Beta-blocker, Shmeta-blocker…Or Are There Important Differences?

SOURCE: Aparicio LS, et al. Comparison of atenolol vs bisoprolol with noninvasive hemodynamic and pulse wave assessment. J Am Soc Hypertens 2015;9:390-396.

Aside from beta-receptor selectivity (beta-1 receptors being involved in cardiac function, beta-2 in pulmonary function), clinicians do not often distinguish major differences within the class of beta-blockers. Alpha-beta-blockers (e.g., carvedilol, labetalol) are not really beta-blockers in the traditional sense because they also provide alpha-receptor blockade. And then there is nebivolol, the nitric-oxide-enhancing beta-blocker associated with — in contrast to most other beta-blockers — peripheral vasodilation. Traditional beta-blockers are associated with peripheral vasoconstriction, which may result in complaints of cold extremities. In 2006, it was brought to the attention of clinicians that while various drugs may lower BP equivalently, they may not always reduce CV endpoints to the same degree. In the ASCOT trial, which compared amlodipine to atenolol, CV outcomes were more favorable with amlodipine, despite similar BP results. The CAFÉ trial (Conduit Artery Function Evaluation) determined that even though arm BP (sometimes called peripheral BP) was similar with either drug (amlodipine or atenolol), central BP (measured at the level of the aorta) was lowered substantially better with amlodipine. Such differences might explain the advantageous outcomes in favor of amlodipine. Aparicio et al compared central BP effects of bisoprolol and atenolol, and found them to be comparable. Whether clinicians should choose pharmacotherapy based upon central BP effects has not been confirmed, although hypertension guidelines throughout the world have increasingly recognized the inadequacy of traditional beta-blockers in comparison to most other classes of agents and relegated them to a lower position on the therapeutic ladder.


Delay in Diagnosis of Hepatocellular Carcinoma

SOURCE: Patel N, et al. Diagnostic delays are common among patients with hepatocellular carcinoma. J Natl Compr Canc Netw 2015;13:543-549.

Hepatocellular carcinoma (HCC) is the third-leading cause of cancer mortality worldwide. It is increasing in the United States, paralleling the rise in non-alcoholic fatty liver disease and hepatitis C. When diagnosed early, the 5-year survival rate is as high as 70%, but diminishes to less than 1 year when diagnosed at an advanced stage. Cirrhosis patients have been suggested to undergo ultrasound screening twice yearly, but not only does this process have only modest sensitivity (32%) it is often not followed by clinicians (or patients). Since 40% of HCC cases present with no previously recognized signs of liver disease, it becomes easier to understand how cases go “under the radar.” Patel et al studied cases of HCC (n = 457) that presented to a large hospital and its affiliated primary care clinics in Dallas between 2005 and 2012. Almost half of the patients had received the HCC diagnosis as inpatients, which was associated with a very short lag time between presentation and diagnosis (< 1 week). For those diagnosed as outpatients (n = 226), the delay from presentation to diagnosis was substantial. For instance, almost 40% of HCC diagnosed among outpatients incurred a 3-month delay from time of presentation, an interval which has been associated with meaningful disease progression. Healthcare sites that employed electronic medical records showed fewer diagnostic delays. There was also a patient-dependent role in diagnostic delay, wherein some patients did not follow up recommended return visits, an occurrence more common among patients with hepatic encephalopathy. The authors encourage timely identification and follow up of persons at-risk for HCC.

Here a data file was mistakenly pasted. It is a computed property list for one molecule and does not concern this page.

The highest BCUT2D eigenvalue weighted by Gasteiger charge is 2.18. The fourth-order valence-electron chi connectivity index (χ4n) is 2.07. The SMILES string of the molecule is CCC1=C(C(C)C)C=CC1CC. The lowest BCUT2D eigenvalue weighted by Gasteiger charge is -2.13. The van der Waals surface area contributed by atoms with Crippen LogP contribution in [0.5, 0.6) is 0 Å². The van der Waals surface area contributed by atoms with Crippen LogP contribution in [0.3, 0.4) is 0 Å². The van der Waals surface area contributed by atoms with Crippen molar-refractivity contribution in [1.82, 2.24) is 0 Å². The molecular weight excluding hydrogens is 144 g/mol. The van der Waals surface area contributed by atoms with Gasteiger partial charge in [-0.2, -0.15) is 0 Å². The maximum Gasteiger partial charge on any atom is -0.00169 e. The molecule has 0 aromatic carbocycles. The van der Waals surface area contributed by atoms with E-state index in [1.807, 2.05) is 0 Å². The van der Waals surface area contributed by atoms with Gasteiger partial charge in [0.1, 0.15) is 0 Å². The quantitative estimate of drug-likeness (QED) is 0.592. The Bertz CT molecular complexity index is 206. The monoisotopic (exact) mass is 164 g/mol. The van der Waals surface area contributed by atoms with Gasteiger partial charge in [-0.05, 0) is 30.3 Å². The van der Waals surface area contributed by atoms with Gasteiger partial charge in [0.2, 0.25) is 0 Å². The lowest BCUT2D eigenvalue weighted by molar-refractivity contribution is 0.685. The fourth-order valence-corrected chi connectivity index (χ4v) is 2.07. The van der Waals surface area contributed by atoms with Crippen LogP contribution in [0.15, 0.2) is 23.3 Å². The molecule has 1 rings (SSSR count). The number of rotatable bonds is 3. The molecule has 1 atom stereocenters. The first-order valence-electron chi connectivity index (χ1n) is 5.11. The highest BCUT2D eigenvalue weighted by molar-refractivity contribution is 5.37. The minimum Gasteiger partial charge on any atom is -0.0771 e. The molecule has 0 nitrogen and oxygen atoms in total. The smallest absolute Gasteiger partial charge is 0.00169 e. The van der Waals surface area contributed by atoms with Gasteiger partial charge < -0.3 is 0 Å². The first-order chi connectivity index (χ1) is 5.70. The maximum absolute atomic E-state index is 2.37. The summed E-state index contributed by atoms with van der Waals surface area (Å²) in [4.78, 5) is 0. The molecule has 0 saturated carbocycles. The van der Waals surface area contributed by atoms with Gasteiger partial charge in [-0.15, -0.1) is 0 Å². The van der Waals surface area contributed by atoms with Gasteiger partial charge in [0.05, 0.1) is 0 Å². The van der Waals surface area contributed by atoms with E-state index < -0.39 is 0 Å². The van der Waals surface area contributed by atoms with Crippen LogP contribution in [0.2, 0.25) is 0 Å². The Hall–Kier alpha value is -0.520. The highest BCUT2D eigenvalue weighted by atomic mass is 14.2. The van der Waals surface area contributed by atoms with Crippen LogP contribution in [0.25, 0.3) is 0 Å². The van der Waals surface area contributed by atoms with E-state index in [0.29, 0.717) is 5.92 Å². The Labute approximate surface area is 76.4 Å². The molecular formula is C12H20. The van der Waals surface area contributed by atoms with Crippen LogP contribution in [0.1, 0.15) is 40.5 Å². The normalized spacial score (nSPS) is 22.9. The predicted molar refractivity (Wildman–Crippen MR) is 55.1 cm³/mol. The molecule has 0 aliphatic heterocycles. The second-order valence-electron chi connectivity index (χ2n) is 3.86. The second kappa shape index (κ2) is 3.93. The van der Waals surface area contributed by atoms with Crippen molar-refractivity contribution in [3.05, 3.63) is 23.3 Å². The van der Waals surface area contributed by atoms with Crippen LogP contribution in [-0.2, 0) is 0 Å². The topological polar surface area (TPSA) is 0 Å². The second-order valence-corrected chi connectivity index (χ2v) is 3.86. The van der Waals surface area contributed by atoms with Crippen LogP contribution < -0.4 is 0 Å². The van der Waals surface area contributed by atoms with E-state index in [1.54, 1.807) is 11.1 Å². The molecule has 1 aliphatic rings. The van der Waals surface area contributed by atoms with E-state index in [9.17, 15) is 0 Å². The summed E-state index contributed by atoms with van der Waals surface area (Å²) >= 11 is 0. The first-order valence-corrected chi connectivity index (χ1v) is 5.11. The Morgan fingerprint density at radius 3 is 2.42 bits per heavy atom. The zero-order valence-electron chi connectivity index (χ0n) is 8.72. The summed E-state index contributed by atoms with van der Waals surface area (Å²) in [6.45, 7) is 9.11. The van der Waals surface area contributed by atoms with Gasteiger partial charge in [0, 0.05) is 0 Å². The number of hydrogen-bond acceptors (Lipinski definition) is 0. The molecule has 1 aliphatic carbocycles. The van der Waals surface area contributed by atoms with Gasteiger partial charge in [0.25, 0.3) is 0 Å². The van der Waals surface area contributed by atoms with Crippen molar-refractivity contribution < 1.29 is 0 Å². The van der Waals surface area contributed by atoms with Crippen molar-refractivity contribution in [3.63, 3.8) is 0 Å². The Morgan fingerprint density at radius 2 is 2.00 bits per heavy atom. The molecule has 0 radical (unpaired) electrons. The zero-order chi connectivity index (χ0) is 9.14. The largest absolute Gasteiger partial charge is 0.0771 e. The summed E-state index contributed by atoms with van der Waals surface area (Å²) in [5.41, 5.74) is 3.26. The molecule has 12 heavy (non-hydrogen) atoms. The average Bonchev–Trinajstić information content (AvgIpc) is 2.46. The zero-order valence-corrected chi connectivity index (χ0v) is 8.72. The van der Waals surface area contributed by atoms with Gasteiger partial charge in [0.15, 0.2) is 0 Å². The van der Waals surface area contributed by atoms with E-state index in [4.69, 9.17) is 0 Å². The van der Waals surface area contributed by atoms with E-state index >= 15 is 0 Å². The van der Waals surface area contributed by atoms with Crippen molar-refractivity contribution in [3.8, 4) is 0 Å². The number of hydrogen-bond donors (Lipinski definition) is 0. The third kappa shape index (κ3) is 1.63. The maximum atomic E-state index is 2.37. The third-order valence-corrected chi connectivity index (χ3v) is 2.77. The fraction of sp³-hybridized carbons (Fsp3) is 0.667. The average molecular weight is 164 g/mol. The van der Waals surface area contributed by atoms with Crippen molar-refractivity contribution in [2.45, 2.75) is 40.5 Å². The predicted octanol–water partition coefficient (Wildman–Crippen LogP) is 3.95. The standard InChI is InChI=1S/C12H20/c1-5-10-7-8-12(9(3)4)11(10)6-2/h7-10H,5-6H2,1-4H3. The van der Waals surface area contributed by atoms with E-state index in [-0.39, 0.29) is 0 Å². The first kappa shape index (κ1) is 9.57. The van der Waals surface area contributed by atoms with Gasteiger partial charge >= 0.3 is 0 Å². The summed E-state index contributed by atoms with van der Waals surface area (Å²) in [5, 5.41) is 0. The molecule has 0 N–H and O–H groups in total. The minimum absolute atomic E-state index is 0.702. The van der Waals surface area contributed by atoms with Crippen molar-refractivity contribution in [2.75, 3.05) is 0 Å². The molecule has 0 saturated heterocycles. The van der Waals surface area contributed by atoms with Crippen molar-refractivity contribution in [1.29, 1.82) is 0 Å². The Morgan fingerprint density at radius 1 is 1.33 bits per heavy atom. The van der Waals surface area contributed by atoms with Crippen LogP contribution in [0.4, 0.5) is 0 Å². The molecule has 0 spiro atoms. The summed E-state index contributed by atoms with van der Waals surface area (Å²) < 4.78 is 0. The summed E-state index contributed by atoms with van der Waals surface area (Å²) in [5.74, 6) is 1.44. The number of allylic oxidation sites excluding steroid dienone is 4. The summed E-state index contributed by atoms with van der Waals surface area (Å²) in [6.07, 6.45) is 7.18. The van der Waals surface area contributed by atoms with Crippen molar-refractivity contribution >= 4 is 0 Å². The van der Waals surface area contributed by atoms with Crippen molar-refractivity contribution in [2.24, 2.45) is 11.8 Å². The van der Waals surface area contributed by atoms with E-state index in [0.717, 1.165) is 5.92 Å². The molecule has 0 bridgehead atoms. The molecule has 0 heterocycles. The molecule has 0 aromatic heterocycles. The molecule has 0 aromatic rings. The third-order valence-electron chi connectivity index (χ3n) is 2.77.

Initial Orthostatic Hypotension: An Under-recognized Form of Orthostatic Hypotension

SOURCE: McJunkin B, et al. Detecting initial orthostatic hypotension: A novel approach. J Am Soc Hypertens 2015;9:365-369.

Orthostatic hypotension (OH) is typically defined as a decline in BP > 20/10 mmHg within 3 minutes of standing. OH is consequential not only because of adverse symptoms such as dizziness, blurred vision, or so-called “coat-hanger” headache, but also because it is associated with falls. Fall risk leads to life-changing consequences such as hip fractures and the loss of autonomy due to non-independent living.

A less familiar form of orthostasis is termed initial orthostatic hypotension (IOH). IOH is characterized by a dramatic decline in BP (> 40/20 mmHg) presenting within the first 15 seconds of standing, which self corrects within 30-60 seconds. IOH differs from the normal physiologic experience many of us have had during a transient decrease in BP that recovers by 30 seconds. IOH is a prolongation of recovery time during which patients might experience hypotensive symptoms, or even falls. One of the limitations of prior investigations about IOH has been the delay in BP measurement incurred by simply using 5-10 seconds or more to inflate the BP cuff to measure the BP in the first place. McJunkin et al suggest this obstacle can be obviated by fully inflating the cuff while a patient is supine, allowing immediate deflation and BP measurement upon standing. Among a population of elderly patients (n = 115) 12% were found to have OH, and 3.5% to have IOH. IOH represents a population at risk for falls which may be missed with “traditional” methods of orthostatic BP measurement.